While hybrid events at this magnitude might be a novel development for events, many church ministries have been expanding their reach to a remote audience for decades, and have upped their game online during the pandemic. What can event planners learn from their engagement tactics?
Churches may at first seem like an unlikely place to look for inspiration in hosting virtual and hybrid B2B events. With that said, churches share many of the same challenges that B2B event planners have faced over the past year. Just as business people often prefer closing deals in person, many Christians equate worship with being within the four walls of the church. We even use the phrase “the church” to reference the entire religious institution — so intertwined are the two concepts.
If any further confirmation of this preference were needed, research from the Barna Group suggests that only 2 percent of practicing Christians attended a church service via video or live stream in 2020. Barna’s research also shows, however, that members of megachurches (with 200 or more attendees) were more likely to have experience with virtual sermons.
Megachurches, of course, have the budgets necessary to produce high-quality content, and they also have years of experience in keeping live audiences engaged. And if church donations are any indication, they’ve been successful at pivoting to virtual and hybrid formats. Christian Washington, the pastor at the Upper Room Heights church in Houston, explained that most churches with 300 or more members saw very little decline in member contributions over the past year — and some have even seen increases. Many have also seen online attendance numbers that matched their past in-person levels.
In the process of adapting to online and hybrid formats, how have these megachurches leveraged their expertise in audience engagement, and what are the takeaways for B2B events?
Know Your Audience
Different audiences will have different expectations, and that is especially true for online and hybrid events. Perhaps the greatest irony of all is that the groups most comfortable with online engagement are also the ones with the highest expectations: the younger generations.
“For the X, Y, and Z generations, you have to create an experience in line with what you’re competing against for their attention,” explains Pastor Washington. If they’re used to online entertainment and TED Talks, they’re going to have high standards.
And while churches might be said to have an advantage over B2B event planners in terms of the loyalty of their followers, Washington points out that active participation can no longer be taken for granted: “There is at least one generation of folks who don’t see church as a normative, almost mandatory duty on Sundays.”
Boomers and the silent generation may have stronger feelings about the importance of attending in person, but they are also more likely to keep coming back even with the simplest of live stream setups. Washington’s own church has a large following from diverse demographics — including a sizable share of younger members — so it was necessary to up the ante.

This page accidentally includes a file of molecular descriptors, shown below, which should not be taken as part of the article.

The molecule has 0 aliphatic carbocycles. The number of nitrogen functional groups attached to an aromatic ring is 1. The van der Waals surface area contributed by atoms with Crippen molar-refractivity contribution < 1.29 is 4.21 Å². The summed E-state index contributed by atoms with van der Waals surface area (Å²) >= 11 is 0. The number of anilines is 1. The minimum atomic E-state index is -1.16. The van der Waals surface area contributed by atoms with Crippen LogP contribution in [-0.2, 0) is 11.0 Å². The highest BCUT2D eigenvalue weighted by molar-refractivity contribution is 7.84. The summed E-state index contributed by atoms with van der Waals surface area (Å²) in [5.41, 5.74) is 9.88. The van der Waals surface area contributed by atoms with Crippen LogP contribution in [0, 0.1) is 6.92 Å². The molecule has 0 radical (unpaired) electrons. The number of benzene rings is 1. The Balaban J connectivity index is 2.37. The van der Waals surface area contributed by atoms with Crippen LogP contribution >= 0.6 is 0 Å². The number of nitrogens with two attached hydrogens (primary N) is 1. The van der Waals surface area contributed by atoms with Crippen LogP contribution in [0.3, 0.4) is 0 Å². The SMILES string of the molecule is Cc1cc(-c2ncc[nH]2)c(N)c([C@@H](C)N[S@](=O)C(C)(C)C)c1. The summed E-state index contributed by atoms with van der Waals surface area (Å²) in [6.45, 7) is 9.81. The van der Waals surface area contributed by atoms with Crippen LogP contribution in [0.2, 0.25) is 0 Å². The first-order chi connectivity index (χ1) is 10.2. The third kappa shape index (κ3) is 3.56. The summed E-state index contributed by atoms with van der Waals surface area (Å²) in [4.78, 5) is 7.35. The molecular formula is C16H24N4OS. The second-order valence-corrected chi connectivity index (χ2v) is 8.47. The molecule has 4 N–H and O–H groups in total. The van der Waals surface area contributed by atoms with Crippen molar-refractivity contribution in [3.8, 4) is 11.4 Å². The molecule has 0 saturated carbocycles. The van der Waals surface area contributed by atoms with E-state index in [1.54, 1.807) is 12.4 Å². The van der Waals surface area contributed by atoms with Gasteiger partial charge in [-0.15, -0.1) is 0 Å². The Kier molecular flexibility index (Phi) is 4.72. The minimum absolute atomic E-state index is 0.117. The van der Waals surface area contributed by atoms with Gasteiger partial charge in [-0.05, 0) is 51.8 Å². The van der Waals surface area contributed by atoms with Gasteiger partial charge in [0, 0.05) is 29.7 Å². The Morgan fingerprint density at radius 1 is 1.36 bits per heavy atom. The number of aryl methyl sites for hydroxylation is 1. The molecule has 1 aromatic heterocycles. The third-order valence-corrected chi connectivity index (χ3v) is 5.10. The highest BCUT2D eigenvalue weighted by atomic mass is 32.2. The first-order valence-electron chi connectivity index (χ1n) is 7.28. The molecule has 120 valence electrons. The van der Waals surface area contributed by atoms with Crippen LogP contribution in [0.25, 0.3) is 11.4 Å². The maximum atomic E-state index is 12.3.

Using AV to Amplify the Pace
By this point, it’s common knowledge that high production value is key to attracting and retaining online audiences. One component of that is mixing camera angles and shots to keep things visually interesting.
According to Washington, the pre-pandemic norm was to have only two cameras: one for wide shots, and one focused on the podium. Now, the norm is to have three to four.
“You’ll see one that’s handheld and another on a crane so you get the feeling of actually being there — not that you’re sitting in a chair but that you actually have the best view in the house.”
- Christian Washington, pastor, Upper Room Heights
Brandt Krueger, a technical producer for the event industry, believes that it’s not only important to have multiple cameras, but also to use them strategically. He points out that megachurches have long been masters of quick pacing, with experience dating back to their years of television broadcast sermons. And according to Krueger, they know how to make their AV setup enhance these transitions. As the service moves from a gospel song to a somber sermon, the camera moves too:
“If you watch those shows, they will take a long-shot for the high energy moments so you can see the preacher or the choir engaging the in-person audience. Then it focuses into a tight shot for the more sober personal messages.”
- Brandt Krueger, technical producer, speaker, and consultant for the event industry
Close-ups enhance the sense of an interpersonal connection, whereas longshots amplify the energy of the room. A well-paced event should have a good mix of these different content styles and camera angles.